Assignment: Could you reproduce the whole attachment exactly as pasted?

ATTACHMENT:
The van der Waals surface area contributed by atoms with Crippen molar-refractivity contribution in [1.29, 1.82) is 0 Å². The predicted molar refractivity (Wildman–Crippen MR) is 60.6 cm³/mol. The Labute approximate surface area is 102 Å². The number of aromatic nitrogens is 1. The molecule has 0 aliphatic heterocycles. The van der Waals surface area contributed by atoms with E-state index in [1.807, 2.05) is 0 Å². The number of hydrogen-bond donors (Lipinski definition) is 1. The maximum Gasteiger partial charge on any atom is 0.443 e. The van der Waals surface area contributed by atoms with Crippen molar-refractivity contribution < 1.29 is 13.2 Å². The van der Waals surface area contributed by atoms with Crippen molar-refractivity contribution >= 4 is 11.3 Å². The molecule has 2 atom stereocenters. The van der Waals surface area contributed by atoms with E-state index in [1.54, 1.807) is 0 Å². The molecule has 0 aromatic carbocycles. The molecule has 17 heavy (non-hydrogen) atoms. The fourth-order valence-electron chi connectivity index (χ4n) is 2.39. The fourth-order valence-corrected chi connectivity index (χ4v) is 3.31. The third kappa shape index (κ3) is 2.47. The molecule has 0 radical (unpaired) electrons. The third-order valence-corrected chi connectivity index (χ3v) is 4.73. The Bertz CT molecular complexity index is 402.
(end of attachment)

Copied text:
The van der Waals surface area contributed by atoms with Crippen molar-refractivity contribution in [1.29, 1.82) is 0 Å². The predicted molar refractivity (Wildman–Crippen MR) is 60.6 cm³/mol. The Labute approximate surface area is 102 Å². The number of aromatic nitrogens is 1. The molecule has 0 aliphatic heterocycles. The van der Waals surface area contributed by atoms with E-state index in [1.807, 2.05) is 0 Å². The number of hydrogen-bond donors (Lipinski definition) is 1. The maximum Gasteiger partial charge on any atom is 0.443 e. The van der Waals surface area contributed by atoms with Crippen molar-refractivity contribution < 1.29 is 13.2 Å². The van der Waals surface area contributed by atoms with Crippen molar-refractivity contribution >= 4 is 11.3 Å². The molecule has 2 atom stereocenters. The van der Waals surface area contributed by atoms with E-state index in [1.54, 1.807) is 0 Å². The molecule has 0 aromatic carbocycles. The molecule has 17 heavy (non-hydrogen) atoms. The fourth-order valence-electron chi connectivity index (χ4n) is 2.39. The fourth-order valence-corrected chi connectivity index (χ4v) is 3.31. The third kappa shape index (κ3) is 2.47. The molecule has 0 radical (unpaired) electrons. The third-order valence-corrected chi connectivity index (χ3v) is 4.73. The Bertz CT molecular complexity index is 402.